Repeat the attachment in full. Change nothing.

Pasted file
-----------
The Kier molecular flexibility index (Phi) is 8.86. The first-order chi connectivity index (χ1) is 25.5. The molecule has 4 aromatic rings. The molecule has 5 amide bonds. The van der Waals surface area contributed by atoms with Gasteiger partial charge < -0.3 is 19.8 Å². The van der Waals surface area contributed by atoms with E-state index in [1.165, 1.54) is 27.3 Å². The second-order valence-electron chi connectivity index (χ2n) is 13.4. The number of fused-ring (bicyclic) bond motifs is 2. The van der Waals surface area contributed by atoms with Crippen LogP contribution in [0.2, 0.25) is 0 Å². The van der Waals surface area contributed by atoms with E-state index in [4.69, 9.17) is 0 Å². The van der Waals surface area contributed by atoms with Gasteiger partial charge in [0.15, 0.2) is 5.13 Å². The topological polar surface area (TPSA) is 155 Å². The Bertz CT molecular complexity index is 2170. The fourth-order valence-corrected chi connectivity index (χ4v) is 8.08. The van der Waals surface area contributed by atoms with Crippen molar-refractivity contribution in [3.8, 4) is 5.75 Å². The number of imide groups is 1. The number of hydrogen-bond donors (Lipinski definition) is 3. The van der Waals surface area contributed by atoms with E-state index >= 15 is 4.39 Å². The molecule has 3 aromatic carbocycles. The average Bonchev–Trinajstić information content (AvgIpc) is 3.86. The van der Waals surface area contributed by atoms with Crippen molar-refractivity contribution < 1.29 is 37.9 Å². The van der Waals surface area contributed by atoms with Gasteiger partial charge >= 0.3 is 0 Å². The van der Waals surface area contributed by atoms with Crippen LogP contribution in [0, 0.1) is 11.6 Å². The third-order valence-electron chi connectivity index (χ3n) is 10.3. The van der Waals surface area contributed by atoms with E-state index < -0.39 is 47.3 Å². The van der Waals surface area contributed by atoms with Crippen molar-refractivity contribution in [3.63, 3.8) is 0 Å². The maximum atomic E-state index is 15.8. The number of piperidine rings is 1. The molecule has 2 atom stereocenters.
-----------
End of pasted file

The Kier molecular flexibility index (Phi) is 8.86. The first-order chi connectivity index (χ1) is 25.5. The molecule has 4 aromatic rings. The molecule has 5 amide bonds. The van der Waals surface area contributed by atoms with Gasteiger partial charge < -0.3 is 19.8 Å². The van der Waals surface area contributed by atoms with E-state index in [1.165, 1.54) is 27.3 Å². The second-order valence-electron chi connectivity index (χ2n) is 13.4. The number of fused-ring (bicyclic) bond motifs is 2. The van der Waals surface area contributed by atoms with Crippen LogP contribution in [0.2, 0.25) is 0 Å². The van der Waals surface area contributed by atoms with E-state index in [4.69, 9.17) is 0 Å². The van der Waals surface area contributed by atoms with Gasteiger partial charge in [0.15, 0.2) is 5.13 Å². The topological polar surface area (TPSA) is 155 Å². The Bertz CT molecular complexity index is 2170. The fourth-order valence-corrected chi connectivity index (χ4v) is 8.08. The van der Waals surface area contributed by atoms with Crippen molar-refractivity contribution in [3.8, 4) is 5.75 Å². The number of imide groups is 1. The number of hydrogen-bond donors (Lipinski definition) is 3. The van der Waals surface area contributed by atoms with E-state index >= 15 is 4.39 Å². The molecule has 3 aromatic carbocycles. The average Bonchev–Trinajstić information content (AvgIpc) is 3.86. The van der Waals surface area contributed by atoms with Crippen molar-refractivity contribution < 1.29 is 37.9 Å². The van der Waals surface area contributed by atoms with Gasteiger partial charge >= 0.3 is 0 Å². The van der Waals surface area contributed by atoms with Crippen LogP contribution in [0, 0.1) is 11.6 Å². The third-order valence-electron chi connectivity index (χ3n) is 10.3. The van der Waals surface area contributed by atoms with E-state index < -0.39 is 47.3 Å². The van der Waals surface area contributed by atoms with Crippen molar-refractivity contribution in [3.63, 3.8) is 0 Å². The maximum atomic E-state index is 15.8. The number of piperidine rings is 1. The molecule has 2 atom stereocenters.